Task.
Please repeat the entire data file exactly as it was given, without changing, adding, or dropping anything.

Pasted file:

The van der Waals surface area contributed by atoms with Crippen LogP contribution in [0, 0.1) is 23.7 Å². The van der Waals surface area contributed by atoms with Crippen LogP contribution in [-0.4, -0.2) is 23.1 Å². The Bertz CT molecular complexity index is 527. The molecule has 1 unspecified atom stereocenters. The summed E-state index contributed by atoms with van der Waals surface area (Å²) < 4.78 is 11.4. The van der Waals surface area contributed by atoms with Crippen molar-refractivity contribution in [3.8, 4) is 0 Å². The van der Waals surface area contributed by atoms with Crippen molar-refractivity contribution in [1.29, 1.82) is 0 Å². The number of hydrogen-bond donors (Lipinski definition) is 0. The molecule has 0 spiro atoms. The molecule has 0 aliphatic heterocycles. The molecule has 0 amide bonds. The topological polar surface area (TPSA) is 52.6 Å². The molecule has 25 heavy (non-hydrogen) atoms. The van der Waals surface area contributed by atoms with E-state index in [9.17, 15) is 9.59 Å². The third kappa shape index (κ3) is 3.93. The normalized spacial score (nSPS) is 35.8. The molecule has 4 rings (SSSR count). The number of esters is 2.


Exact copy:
The van der Waals surface area contributed by atoms with Crippen LogP contribution in [0, 0.1) is 23.7 Å². The van der Waals surface area contributed by atoms with Crippen LogP contribution in [-0.4, -0.2) is 23.1 Å². The Bertz CT molecular complexity index is 527. The molecule has 1 unspecified atom stereocenters. The summed E-state index contributed by atoms with van der Waals surface area (Å²) < 4.78 is 11.4. The van der Waals surface area contributed by atoms with Crippen molar-refractivity contribution in [3.8, 4) is 0 Å². The van der Waals surface area contributed by atoms with Crippen molar-refractivity contribution in [1.29, 1.82) is 0 Å². The number of hydrogen-bond donors (Lipinski definition) is 0. The molecule has 0 spiro atoms. The molecule has 0 aliphatic heterocycles. The molecule has 0 amide bonds. The topological polar surface area (TPSA) is 52.6 Å². The molecule has 25 heavy (non-hydrogen) atoms. The van der Waals surface area contributed by atoms with E-state index in [9.17, 15) is 9.59 Å². The third kappa shape index (κ3) is 3.93. The normalized spacial score (nSPS) is 35.8. The molecule has 4 rings (SSSR count). The number of esters is 2.